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Employees at Goldman Sachs and Citigroup weren’t outraged by the $700 billion bailout in 2008. Everybody else was. It grinds your grits to give those scumsuckers that kind of money. And aside from the question of whether that money kept the economy from slipping into a coma, the fact is that most voters would like to spit on the big banks and the politicians who bestowed all those benjamins on them. Maybe the government got that money back with interest or maybe it really didn’t. Depends on how you figure it. But politically? Especially in Missouri? It’s a no brainer for Robin Carnahan to handcuff Roy Blunt to the bailout.

And that’s exactly what she’s doing in her “Stop the bull” stump speech. She starts by shackling him to his 1999 vote for the Gramm-Leach-Bliley Act that allowed traditional banks to merge with investment houses. When the inevitable result of that law hit the fan nine years later, Roy Blunt was in the forefront, crafting the deal that saved AIG’s and Goldman Sucs’ bacon. He was the lead negotiator for the GOP.

Carnahan sort of doesn’t mention that the Democrats–including Claire–were just as intent on bailing out the banks as the Republicans were. But the implication that she wouldn’t have voted for it is clear. Some of you may approve of that stand; some not. But we’ll all nod our heads vigorously when she berates Blunt for voting against the regulatory reform bill last December; for voting against the bill that required the bailed out banks to prove they were using the money to increase lending to consumers and small businesses; and for voting against capping executive compensation and bonuses at the bailed out companies.

“[Blunt] didn’t just [vote for the bailout], he twisted arms to get other people to bail them out as well. I call that bull. And Congressman Blunt-you might not know this–he sits on the Energy and Commerce Committee. That’s the committee that oversees the oil companies, supposed to investigate what went wrong in the Gulf. Trouble is, he’s one of the top ten recipients of all time of BP money in Congress. He’s taken over a million dollars from oil and gas interests and, of all the people on that committee, he’s taken more money from oil and gas interests than any other member of the committee. So it shouldn’t be a big surprise that he’s stood every step of the way on the side of oil and gas companies. (…)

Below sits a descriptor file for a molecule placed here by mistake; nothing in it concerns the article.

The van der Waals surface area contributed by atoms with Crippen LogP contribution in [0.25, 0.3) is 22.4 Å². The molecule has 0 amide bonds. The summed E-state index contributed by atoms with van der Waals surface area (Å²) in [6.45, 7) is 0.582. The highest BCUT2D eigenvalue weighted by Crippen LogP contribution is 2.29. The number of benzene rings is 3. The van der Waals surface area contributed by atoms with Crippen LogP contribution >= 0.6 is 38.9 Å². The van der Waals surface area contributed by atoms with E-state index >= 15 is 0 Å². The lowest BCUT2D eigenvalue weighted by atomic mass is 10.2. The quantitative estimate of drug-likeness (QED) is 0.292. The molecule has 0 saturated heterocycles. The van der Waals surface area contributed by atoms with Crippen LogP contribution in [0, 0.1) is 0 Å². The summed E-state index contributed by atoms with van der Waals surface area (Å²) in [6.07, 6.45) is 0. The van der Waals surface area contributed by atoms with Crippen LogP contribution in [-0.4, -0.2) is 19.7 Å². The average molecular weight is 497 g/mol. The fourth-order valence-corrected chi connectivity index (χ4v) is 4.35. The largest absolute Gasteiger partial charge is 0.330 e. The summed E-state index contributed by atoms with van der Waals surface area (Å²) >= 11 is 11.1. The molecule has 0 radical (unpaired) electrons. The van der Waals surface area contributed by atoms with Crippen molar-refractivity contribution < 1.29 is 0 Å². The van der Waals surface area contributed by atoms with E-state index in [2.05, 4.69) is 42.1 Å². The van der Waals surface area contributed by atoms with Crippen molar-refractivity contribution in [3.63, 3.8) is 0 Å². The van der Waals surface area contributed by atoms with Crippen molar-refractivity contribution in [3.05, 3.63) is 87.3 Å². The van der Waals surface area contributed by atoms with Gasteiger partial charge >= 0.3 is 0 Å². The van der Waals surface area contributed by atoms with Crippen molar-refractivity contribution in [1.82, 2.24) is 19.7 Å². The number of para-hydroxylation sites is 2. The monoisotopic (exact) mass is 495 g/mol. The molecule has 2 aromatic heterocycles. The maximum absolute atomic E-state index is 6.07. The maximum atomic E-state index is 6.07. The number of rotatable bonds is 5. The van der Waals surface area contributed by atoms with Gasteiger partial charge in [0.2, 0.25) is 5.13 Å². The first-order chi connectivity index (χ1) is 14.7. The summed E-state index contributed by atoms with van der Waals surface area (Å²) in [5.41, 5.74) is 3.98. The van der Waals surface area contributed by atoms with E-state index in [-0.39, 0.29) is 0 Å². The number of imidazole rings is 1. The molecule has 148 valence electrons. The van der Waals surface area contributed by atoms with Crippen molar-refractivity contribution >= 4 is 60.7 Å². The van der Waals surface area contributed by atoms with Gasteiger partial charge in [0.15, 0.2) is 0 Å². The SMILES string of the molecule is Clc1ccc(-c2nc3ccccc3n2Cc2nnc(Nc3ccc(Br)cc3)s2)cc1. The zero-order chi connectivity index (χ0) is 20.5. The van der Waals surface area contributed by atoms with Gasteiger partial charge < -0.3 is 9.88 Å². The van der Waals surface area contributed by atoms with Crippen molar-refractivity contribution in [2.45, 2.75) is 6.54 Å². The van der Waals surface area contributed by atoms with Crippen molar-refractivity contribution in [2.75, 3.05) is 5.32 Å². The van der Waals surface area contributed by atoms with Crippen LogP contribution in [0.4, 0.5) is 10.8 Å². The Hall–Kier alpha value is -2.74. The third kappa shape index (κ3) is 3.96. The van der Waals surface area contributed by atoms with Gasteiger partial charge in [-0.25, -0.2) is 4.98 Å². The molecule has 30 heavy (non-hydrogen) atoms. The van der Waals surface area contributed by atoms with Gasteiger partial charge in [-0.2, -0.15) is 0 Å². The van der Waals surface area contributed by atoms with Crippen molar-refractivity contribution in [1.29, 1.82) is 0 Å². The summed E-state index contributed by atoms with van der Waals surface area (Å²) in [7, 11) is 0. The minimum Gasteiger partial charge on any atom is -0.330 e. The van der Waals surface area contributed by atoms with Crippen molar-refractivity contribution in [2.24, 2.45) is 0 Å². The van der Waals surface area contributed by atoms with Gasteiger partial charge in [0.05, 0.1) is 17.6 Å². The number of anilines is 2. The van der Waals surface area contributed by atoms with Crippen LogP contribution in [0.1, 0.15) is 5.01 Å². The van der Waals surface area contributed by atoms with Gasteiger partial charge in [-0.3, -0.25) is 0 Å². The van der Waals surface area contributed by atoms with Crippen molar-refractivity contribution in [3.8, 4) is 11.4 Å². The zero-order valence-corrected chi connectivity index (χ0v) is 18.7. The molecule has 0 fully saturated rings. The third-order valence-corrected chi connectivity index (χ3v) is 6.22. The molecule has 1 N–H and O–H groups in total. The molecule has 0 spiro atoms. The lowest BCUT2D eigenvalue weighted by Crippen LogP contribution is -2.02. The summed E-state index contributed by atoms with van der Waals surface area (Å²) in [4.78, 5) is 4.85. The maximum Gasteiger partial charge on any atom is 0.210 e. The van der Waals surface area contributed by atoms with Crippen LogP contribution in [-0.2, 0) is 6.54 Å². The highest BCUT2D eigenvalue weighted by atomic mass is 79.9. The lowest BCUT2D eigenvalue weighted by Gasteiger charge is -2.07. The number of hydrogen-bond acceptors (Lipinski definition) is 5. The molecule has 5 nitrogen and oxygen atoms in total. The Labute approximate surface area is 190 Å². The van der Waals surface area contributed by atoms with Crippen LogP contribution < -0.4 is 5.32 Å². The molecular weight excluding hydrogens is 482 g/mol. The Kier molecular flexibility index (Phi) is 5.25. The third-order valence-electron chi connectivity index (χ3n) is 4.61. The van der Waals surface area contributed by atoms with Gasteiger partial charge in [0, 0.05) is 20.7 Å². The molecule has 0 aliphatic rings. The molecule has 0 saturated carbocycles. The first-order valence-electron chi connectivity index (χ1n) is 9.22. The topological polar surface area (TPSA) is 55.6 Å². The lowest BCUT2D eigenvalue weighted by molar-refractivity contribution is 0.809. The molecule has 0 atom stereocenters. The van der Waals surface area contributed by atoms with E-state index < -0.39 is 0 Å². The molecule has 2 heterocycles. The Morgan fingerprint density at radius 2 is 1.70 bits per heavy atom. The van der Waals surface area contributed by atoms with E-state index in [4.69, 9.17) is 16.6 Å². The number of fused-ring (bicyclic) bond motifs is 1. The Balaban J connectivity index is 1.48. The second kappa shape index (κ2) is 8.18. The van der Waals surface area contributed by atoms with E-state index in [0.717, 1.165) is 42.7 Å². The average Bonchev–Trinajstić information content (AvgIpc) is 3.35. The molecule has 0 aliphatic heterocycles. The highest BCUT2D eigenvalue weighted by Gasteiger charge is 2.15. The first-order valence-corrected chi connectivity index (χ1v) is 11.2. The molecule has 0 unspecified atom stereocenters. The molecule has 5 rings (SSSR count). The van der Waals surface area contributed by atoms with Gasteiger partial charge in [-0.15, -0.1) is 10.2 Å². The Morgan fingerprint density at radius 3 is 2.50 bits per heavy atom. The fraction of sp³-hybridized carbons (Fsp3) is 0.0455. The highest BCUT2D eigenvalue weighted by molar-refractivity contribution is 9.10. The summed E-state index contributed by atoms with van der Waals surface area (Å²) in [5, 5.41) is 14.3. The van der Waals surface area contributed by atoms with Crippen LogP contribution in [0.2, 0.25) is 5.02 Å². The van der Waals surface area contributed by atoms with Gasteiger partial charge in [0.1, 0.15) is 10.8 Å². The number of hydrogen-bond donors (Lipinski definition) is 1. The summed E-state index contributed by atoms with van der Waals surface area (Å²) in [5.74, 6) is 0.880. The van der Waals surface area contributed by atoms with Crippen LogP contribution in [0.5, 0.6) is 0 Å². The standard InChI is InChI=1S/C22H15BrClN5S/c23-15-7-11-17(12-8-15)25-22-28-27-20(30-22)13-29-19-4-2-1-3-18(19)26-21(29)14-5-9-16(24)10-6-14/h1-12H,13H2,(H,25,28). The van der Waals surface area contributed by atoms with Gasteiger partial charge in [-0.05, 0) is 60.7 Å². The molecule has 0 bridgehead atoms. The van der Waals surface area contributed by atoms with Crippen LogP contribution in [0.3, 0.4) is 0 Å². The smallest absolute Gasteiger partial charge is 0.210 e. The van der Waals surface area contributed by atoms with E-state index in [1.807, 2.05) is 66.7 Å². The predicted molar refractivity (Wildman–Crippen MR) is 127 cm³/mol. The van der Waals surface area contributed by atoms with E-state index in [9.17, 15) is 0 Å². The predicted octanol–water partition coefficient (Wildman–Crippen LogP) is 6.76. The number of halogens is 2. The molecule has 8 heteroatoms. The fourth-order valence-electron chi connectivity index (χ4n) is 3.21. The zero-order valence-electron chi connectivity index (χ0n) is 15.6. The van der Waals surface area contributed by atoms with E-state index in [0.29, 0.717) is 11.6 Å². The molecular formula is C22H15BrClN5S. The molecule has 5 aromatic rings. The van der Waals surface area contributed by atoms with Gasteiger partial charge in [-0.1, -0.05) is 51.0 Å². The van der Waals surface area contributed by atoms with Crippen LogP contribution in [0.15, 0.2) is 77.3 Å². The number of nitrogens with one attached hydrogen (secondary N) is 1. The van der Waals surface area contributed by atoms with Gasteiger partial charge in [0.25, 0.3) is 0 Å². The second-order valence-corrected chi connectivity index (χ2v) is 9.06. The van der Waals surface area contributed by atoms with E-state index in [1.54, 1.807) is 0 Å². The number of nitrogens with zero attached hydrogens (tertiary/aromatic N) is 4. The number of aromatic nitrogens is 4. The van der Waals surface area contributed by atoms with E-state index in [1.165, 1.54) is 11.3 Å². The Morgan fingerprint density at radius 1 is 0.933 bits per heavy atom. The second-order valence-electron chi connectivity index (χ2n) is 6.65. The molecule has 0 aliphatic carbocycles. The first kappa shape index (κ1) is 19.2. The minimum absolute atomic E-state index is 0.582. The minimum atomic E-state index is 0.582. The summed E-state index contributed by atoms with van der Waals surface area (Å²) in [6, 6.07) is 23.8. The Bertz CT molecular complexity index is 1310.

Congressman Blunt says he’s looking out for us in his fourteen years in Washington. So I ask this question: Why is it you’ve taken more money–listen to this–more money from lobbyists than any other member of Congress? There are 535 members of Congress. USA Today says Congressman Blunt has taken more campaign contributions from them than anybody else. (…)

Lobbyists aren’t the only way these big corporate special interests try to influence politicians. The other way is through PAC contributions, and I’ll tell you that’s another chart where Congressman Blunt comes in at the top.  So when it comes to PAC contributions, he’s the number two recipient in the entire House of Representatives. In PAC contributions, this is the other way. Lobbyists and PAC contributions, that’s how these big interests influence congressmen. And Congressman Blunt is at the top of both of these lists. I think it’s bull.

By the way, it’s not as if Carnahan receives no PAC money. Blunt gets 27% of his contributions from PACs. Carnahan gets 14% of hers that way. No, what’s important to note is which PACs prefer which candidates. And I’ll analyze that in the next posting.

Apologies for almost leaving Carnahan out of the video picture. I was furiously taking notes and didn’t notice that the tripod had been moved.